Hello friends and gamers,

Do you know what I have loved to do ever since I could put 2 and 2 together? Puzzles! And coloring (on my parent’s kitchen walls), but that’s not the point. As much as I love puzzles, the jigsaw ones have always been so easy for me. I asked myself, “Why should I do simple puzzles when I am capable of so much more?” Well, I rose to the challenge of conquering the mad beast of a puzzle game—one that was released on Xbox Game Pass—The Pedestrian.

Brief Description

Play as the Pedestrian across unique puzzles by connecting nodes between public street signs. Explore detailed environments in every chapter highlighted by signs, signs, and more signs. Each new chapter introduces another rule to the puzzle platformer to keep your brain stimulated. Yet, the very same rules may also induce intensified rage. What awaits at the end of The Pedestrian’s journey? Read onward into the game gush zone and find out!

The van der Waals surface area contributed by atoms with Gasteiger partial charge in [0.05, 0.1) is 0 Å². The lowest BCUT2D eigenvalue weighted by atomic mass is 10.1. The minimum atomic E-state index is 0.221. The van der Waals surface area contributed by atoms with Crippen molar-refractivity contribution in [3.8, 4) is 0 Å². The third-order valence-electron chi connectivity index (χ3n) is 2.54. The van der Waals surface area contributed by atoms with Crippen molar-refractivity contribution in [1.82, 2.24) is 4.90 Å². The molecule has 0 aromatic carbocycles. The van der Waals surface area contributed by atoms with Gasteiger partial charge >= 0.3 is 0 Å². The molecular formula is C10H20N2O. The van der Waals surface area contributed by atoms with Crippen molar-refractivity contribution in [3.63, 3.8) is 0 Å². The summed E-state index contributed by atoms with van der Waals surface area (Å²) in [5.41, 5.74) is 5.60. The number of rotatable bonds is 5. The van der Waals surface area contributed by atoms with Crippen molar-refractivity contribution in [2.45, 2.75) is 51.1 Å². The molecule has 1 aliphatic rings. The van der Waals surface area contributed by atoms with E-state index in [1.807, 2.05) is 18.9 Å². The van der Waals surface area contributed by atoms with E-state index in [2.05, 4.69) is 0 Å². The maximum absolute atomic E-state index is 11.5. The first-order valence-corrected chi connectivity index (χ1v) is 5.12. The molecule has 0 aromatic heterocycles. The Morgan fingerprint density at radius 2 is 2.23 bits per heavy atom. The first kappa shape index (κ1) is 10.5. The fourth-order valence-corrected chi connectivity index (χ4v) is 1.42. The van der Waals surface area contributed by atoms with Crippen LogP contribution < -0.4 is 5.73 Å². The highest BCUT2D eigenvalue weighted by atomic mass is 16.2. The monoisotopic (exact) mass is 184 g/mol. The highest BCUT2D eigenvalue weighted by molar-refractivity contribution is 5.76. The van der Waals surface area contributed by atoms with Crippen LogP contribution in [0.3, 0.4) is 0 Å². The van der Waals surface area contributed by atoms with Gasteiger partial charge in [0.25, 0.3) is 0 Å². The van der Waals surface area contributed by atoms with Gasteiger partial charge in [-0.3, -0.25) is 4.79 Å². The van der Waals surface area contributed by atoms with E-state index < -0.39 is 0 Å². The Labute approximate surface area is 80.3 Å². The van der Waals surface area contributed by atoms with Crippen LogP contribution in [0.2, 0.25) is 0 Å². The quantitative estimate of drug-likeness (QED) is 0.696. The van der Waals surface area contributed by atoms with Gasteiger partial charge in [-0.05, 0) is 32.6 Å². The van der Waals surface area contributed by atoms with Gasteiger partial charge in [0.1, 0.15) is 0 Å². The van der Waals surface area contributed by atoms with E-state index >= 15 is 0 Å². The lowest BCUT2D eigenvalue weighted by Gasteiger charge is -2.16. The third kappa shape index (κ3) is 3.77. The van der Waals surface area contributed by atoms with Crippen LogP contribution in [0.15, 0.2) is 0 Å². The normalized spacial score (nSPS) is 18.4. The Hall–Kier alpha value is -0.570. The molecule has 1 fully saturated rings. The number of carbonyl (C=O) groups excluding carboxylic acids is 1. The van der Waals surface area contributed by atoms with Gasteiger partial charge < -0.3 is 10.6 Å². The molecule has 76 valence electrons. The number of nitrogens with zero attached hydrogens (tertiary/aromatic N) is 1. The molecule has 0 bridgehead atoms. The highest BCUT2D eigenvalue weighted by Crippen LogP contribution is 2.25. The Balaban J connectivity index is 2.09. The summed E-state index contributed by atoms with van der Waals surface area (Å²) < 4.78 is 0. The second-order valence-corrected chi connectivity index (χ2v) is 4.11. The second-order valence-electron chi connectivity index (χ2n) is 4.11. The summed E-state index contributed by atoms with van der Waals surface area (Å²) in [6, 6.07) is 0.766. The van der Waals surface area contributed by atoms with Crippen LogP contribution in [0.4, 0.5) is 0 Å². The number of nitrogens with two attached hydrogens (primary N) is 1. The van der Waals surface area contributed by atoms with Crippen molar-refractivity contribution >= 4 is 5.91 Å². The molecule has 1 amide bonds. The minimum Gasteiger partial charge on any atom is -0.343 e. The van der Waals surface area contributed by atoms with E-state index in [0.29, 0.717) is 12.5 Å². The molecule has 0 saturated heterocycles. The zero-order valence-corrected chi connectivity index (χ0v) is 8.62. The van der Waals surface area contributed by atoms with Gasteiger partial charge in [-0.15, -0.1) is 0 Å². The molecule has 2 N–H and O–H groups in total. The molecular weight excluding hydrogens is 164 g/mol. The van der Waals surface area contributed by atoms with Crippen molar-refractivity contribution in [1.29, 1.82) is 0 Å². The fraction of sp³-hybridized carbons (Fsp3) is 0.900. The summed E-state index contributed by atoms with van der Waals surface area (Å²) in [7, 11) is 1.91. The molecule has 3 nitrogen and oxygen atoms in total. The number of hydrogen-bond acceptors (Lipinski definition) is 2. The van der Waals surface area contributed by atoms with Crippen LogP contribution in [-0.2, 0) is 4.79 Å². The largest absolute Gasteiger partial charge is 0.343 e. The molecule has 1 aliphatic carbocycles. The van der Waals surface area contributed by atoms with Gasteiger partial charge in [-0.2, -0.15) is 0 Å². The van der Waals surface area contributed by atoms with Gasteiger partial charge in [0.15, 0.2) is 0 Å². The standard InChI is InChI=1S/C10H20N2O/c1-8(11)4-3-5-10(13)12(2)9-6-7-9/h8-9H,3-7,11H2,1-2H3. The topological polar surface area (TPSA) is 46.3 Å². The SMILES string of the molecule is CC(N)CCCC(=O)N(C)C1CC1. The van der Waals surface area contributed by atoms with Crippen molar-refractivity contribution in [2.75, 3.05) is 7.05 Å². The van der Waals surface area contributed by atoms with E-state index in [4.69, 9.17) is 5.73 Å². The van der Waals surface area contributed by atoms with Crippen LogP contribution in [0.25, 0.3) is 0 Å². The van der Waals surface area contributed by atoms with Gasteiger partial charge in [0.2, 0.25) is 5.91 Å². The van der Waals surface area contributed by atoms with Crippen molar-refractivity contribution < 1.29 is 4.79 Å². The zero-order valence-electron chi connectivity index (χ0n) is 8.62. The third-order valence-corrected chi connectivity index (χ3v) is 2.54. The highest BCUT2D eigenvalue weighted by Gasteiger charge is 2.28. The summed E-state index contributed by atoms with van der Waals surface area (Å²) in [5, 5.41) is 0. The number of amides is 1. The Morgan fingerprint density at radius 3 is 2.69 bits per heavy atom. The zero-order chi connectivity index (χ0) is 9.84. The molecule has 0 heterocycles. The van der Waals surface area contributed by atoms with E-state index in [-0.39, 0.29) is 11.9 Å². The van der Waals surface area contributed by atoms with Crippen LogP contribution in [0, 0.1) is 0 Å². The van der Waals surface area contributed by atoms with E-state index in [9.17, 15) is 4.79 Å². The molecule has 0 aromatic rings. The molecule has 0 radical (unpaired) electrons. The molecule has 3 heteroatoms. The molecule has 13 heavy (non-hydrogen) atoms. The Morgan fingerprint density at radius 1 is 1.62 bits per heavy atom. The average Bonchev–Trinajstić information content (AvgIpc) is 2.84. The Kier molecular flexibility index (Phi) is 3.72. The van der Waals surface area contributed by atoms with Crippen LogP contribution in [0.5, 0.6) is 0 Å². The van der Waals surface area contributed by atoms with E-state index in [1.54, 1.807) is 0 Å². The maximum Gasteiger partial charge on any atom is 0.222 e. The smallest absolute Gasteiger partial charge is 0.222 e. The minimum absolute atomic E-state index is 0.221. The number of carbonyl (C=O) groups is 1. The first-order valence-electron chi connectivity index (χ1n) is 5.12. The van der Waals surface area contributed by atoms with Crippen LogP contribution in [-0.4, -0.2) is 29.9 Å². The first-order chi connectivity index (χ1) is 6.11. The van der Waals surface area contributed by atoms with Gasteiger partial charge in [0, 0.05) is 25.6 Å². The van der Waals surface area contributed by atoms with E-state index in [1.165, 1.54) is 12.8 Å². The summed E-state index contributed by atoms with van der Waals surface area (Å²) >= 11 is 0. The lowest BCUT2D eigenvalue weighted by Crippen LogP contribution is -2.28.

History of the Developers

The Pedestrian Xbox Skookum Arts

The Pedestrian was developed by a dynamic trio of friendship, Skookum Arts. The game was first conceived all the way back in 2013. Long ago, the first draft title was called Bathroom Break. After years of development and encouragement from fans, the team pushed out what we now know as The Pedestrian. And what an amazing puzzle game it turned out to be! The Pedestrian was first released on PC platforms, but luckily, was eventually released on PlayStation and Xbox!

The Pedestrian – Blind Playthrough on Xbox Series X

There are a few memorable things that stuck with me from playing The Pedestrian. The first chapter and the last chapter had some BLAM moments where I kind of go, “No way, they did that? What a great perspective of storytelling.” Then there are four or five specific puzzles that required some higher level of thought. Some were very exciting to solve. Others, dare I say, were an outright pain in the ass lol